They tell you in your pre-mission psyche evaluation course back at Central that isolation is the leading cause of madness in this line of work. Not a reassuring thing to know when you find yourself completely alone, floating aimlessly through space.
But here I sit, alone in my precious kitchen. My base of operations. My command center. My cold silver crypt. I’m going to force myself to keep talking into this pocket data recorder. I used this thing for recipes mainly, but all that seems useless now. What good are they going to do me when I have no one left to cook for. I might as well do something constructive.
Hopefully documenting this will help you, whoever you are, figure out what the hell happened. It’s important, but it’s probably all in vain. In fact, this really could be just to keep myself sane. Fool myself into thinking I’m doing something important, to keep my mind off the fact I’m the only person alive in this tin can.
How long has it been? I’m not exactly sure. The clock on the stove turned off when the non-essential systems were automatically shut down. It was only four days before I lost track of time. Since then, there is no way of knowing. It’s not as if I can use the sunrises to keep tabs on time. Hell, I can’t even see the sun due to the lack of windows in the mess hall.
Not that it would help anyway, considering the only thing we saw when we looked out the windows on this side of the ship was our own dying planet. Years ago, the surface beneath the clouds would throw up beautiful blues and greens, mixed with the snowcapped white.
Now? Nothing but brown. The oceans shrunk down to half their original size, the large area that was once Europe burned black-brown by the Phoenix Initiative and empty of life. A dead lands for lack of a better term. Nothing much to look at, but a great reminder of what it was we were fighting to save. A reminder of why we were all floating up here. A reminder of what it was we were about to give our lives for.
My name? Does it matter? I have no next of kin for you to notify. No loved ones or children. Unless you want to inform my cat of my death, my name is completely irrelevant. What the hell, it wouldn’t hurt my credibility, would it?
My name is Isaac. Isaac Dalton. Head Chef for the Ceres III flight. Well, I’m the only chef now. My team was one of the first to show the effects of The Illness. For some reason, I didn’t. And now my blessing has turned into my curse. And I’m all alone.
Isolation. The leading cause of madness in this line of work. I wish I could unlearn that.
Staring at the empty metal tables with the tiny metal stools, I can’t help but imagine people sitting in them. Or maybe it’s a hallucination brought on by that madness? Who knows. At this point I’d rather hallucinate people than be completely alone.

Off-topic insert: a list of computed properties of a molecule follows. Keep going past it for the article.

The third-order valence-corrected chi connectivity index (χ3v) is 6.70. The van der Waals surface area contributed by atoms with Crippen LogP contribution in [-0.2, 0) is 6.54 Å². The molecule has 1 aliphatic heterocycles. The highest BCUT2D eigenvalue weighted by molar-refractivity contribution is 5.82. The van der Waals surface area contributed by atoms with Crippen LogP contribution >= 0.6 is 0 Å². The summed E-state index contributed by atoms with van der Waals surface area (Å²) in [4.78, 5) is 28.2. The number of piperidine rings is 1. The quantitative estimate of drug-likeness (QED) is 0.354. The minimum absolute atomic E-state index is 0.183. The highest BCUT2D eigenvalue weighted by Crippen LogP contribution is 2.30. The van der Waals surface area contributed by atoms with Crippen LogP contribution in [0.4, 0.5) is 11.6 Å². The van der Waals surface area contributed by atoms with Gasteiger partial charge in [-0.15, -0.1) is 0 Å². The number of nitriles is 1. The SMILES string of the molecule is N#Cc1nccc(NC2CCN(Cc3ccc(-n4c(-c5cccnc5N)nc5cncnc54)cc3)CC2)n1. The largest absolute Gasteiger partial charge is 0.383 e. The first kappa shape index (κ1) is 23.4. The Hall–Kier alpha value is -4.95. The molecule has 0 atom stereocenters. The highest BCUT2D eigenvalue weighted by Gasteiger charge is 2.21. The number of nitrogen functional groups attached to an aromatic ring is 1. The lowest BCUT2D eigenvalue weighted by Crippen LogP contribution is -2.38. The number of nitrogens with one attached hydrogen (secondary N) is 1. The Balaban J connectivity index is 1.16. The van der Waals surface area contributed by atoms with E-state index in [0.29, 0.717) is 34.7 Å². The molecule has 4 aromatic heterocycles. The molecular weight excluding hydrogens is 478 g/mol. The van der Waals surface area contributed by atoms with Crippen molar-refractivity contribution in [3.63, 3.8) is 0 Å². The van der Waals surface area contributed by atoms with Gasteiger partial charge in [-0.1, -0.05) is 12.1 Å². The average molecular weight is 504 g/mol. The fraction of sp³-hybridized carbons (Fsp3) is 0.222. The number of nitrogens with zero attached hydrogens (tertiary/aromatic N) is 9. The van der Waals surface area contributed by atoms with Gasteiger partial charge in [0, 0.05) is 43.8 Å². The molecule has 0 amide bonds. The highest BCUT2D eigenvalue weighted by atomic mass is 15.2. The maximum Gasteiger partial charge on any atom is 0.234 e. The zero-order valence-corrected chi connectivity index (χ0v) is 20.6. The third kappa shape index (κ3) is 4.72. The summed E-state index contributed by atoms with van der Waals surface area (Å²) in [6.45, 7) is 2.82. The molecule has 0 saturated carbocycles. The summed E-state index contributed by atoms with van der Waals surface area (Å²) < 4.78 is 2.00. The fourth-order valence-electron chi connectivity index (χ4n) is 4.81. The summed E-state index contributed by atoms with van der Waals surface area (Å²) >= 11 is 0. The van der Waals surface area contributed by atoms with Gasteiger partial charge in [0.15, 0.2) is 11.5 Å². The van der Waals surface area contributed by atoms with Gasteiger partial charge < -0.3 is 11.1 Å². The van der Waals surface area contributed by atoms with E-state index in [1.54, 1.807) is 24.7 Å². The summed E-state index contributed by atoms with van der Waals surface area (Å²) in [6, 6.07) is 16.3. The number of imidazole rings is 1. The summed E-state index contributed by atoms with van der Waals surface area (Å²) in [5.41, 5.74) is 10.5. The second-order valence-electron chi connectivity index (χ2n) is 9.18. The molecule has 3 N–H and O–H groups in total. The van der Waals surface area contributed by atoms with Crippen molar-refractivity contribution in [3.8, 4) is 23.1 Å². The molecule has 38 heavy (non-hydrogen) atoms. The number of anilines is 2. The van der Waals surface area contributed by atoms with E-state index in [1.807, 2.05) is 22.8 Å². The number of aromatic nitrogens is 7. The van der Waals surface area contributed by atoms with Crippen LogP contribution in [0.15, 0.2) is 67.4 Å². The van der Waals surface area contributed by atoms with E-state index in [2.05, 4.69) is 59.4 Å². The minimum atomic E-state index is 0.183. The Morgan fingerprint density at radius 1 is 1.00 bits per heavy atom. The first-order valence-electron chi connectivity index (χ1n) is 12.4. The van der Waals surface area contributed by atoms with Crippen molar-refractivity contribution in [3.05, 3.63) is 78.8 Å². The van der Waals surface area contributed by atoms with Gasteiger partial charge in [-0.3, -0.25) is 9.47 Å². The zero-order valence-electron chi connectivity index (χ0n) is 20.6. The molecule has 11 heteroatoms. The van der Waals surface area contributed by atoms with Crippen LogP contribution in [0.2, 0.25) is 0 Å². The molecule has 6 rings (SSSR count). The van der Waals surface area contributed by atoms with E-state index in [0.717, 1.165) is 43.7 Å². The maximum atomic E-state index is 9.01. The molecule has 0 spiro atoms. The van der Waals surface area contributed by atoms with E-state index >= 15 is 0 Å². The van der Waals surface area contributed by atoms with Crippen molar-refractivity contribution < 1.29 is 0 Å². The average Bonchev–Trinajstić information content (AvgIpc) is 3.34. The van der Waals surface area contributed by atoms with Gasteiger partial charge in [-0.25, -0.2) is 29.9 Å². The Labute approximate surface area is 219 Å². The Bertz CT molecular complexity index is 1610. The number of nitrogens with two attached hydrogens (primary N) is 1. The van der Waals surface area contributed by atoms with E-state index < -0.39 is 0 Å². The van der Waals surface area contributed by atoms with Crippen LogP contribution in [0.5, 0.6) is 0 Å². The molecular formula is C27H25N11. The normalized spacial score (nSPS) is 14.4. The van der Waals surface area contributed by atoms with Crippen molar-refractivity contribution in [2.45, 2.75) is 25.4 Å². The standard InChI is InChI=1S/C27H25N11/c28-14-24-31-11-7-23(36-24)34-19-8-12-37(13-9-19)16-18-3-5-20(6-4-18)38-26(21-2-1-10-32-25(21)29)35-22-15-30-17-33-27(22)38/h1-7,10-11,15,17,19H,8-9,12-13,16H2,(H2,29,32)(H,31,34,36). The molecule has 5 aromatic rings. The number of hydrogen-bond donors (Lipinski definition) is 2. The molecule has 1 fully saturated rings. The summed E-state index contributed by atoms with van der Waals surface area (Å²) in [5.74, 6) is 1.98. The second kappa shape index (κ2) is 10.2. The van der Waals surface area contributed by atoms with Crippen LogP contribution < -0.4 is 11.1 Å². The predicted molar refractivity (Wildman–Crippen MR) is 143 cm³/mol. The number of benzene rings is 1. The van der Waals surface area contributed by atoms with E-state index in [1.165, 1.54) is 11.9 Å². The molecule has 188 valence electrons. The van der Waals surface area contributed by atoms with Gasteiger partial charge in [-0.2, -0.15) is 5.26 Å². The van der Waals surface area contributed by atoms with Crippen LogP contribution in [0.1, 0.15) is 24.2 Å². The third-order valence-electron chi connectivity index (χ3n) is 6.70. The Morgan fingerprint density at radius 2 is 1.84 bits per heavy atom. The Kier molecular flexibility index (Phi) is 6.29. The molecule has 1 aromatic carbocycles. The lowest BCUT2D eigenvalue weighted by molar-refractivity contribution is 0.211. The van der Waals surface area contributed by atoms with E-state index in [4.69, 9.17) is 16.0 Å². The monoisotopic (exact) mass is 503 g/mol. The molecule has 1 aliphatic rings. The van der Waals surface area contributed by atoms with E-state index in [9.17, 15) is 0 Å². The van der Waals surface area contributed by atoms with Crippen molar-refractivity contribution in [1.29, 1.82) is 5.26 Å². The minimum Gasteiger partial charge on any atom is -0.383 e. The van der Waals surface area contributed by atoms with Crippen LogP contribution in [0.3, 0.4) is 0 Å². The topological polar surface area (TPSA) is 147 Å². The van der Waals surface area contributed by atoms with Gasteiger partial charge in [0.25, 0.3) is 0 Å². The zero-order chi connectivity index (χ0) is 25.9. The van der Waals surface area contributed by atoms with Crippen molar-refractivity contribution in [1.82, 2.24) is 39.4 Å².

I know each food shift by heart now. I knew everyone’s food preferences. Allergies, things like that. I can even tell you where everyone usually sat.
Take that table in the far corner, the circular one, that was the table for security. The dark-blue armor-suits pinning the young kids, and they were just kids, to the benches as they shoveled food into their mouths. Apparently, carrying a large gun around for hours at a time really kicks up an appetite.
They’d sit there playing poker between their shifts. I would hear them all the way from the kitchen, hollering and throwing out crude jokes at the female crew members. They were brash, but they weren’t bad kids at all.
The long table close to the kitchen? Dr. Loren and his team sat there. Working while they eat. The only people on this whole bloody ship that never took a break. Jayson Loren. His team was dedicated, to say the least. They’d have piles of papers and laptop tablets almost obscuring their plates. Half a protein bar in their mouth as the reflection of figures and statistics would reflect off their glasses. A lot of them wore glasses. They basically all look like your typical scientists. That cliché nerd look.
Some of the smartest men in the world, probably fantastic people, but their genius certainly didn’t include conversation skills. Almost everything out of their mouth was something about their current research. A new breakthrough on botany, some random fact about nutrients. It was way over my head. What the hell do I know about chemically treating plants, I’m a chef. You want to know what the perfect mix of seasons is to make an amazing pot roast? I’m your guy. You want to know what it takes to make the cow the healthiest in order to get the most meat out of it? I wouldn’t have a clue.
To think, three years ago I was sitting in a kitchen in a shit restaurant in the Morrison District. Business sector. The swine in suits coming in to stuff my precious art into their mouths between meetings. They’d carve up my steaks before they’d go out and carve out their assets. It made me sick to feed people who had no appreciation for what it was I did. Of course, none of that matters now. I’d give anything to feed one greedy fucker something to eat right now. It would beat the hell out of my current situation.
What is my current situation? I suppose I should start discussing what it is that happened. Isolation, the leading cause of madness in this line of work, that’s the current situation. The Ceres III is staled in high orbit around Earth. As I hinted at earlier, power is on reserve, non-essential generators have been shut down. As far as I understand it, all energy resources have been shifted to life support. Even the com system is trashed.
And believe me, I’ve tried the com system. For a while, it worked. I would talk into the tiny box on my wall, desperate to hear a response from somewhere on the ship. Nothing.
Every single person is dead. It’s now just me. Alone.
The leading cause of madness in this line of work?